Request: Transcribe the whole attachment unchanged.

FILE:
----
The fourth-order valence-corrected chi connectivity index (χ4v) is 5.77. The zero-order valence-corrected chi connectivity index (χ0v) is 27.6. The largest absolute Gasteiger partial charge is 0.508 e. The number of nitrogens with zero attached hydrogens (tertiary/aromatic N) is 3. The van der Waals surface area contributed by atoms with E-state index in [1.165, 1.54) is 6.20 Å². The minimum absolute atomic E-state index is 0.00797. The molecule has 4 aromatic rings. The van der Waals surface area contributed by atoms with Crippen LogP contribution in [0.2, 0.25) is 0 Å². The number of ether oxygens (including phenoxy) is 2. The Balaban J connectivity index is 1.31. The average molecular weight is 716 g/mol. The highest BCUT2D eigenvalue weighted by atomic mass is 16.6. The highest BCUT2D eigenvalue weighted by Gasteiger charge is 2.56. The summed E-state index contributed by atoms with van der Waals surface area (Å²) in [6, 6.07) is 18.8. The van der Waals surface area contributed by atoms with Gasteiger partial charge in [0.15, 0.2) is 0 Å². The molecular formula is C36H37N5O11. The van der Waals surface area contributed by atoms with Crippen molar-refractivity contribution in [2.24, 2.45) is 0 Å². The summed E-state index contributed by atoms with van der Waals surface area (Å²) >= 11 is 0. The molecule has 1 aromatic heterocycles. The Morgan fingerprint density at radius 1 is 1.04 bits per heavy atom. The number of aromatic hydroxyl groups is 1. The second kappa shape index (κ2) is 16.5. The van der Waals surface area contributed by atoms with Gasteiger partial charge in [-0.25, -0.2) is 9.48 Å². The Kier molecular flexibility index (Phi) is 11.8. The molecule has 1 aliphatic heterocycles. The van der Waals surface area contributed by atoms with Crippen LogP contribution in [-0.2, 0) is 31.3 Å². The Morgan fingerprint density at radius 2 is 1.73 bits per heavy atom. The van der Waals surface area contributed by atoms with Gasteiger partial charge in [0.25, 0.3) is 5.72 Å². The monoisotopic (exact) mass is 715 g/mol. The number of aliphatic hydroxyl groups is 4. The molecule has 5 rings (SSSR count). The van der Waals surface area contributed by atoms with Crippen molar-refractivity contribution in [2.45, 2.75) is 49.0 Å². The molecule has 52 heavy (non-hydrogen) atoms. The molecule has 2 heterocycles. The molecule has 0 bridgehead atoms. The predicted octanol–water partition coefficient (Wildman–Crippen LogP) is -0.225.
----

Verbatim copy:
The fourth-order valence-corrected chi connectivity index (χ4v) is 5.77. The zero-order valence-corrected chi connectivity index (χ0v) is 27.6. The largest absolute Gasteiger partial charge is 0.508 e. The number of nitrogens with zero attached hydrogens (tertiary/aromatic N) is 3. The van der Waals surface area contributed by atoms with E-state index in [1.165, 1.54) is 6.20 Å². The minimum absolute atomic E-state index is 0.00797. The molecule has 4 aromatic rings. The van der Waals surface area contributed by atoms with Crippen LogP contribution in [0.2, 0.25) is 0 Å². The number of ether oxygens (including phenoxy) is 2. The Balaban J connectivity index is 1.31. The average molecular weight is 716 g/mol. The highest BCUT2D eigenvalue weighted by atomic mass is 16.6. The highest BCUT2D eigenvalue weighted by Gasteiger charge is 2.56. The summed E-state index contributed by atoms with van der Waals surface area (Å²) in [6, 6.07) is 18.8. The van der Waals surface area contributed by atoms with Gasteiger partial charge in [0.15, 0.2) is 0 Å². The molecular formula is C36H37N5O11. The van der Waals surface area contributed by atoms with Crippen molar-refractivity contribution in [2.24, 2.45) is 0 Å². The summed E-state index contributed by atoms with van der Waals surface area (Å²) >= 11 is 0. The molecule has 1 aromatic heterocycles. The Morgan fingerprint density at radius 1 is 1.04 bits per heavy atom. The number of aromatic hydroxyl groups is 1. The second kappa shape index (κ2) is 16.5. The van der Waals surface area contributed by atoms with Gasteiger partial charge in [-0.25, -0.2) is 9.48 Å². The Kier molecular flexibility index (Phi) is 11.8. The molecule has 1 aliphatic heterocycles. The van der Waals surface area contributed by atoms with Crippen LogP contribution in [-0.2, 0) is 31.3 Å². The Morgan fingerprint density at radius 2 is 1.73 bits per heavy atom. The van der Waals surface area contributed by atoms with Gasteiger partial charge in [0.25, 0.3) is 5.72 Å². The monoisotopic (exact) mass is 715 g/mol. The number of aliphatic hydroxyl groups is 4. The molecule has 5 rings (SSSR count). The van der Waals surface area contributed by atoms with Crippen molar-refractivity contribution in [2.45, 2.75) is 49.0 Å². The molecule has 52 heavy (non-hydrogen) atoms. The molecule has 2 heterocycles. The molecule has 0 bridgehead atoms. The predicted octanol–water partition coefficient (Wildman–Crippen LogP) is -0.225.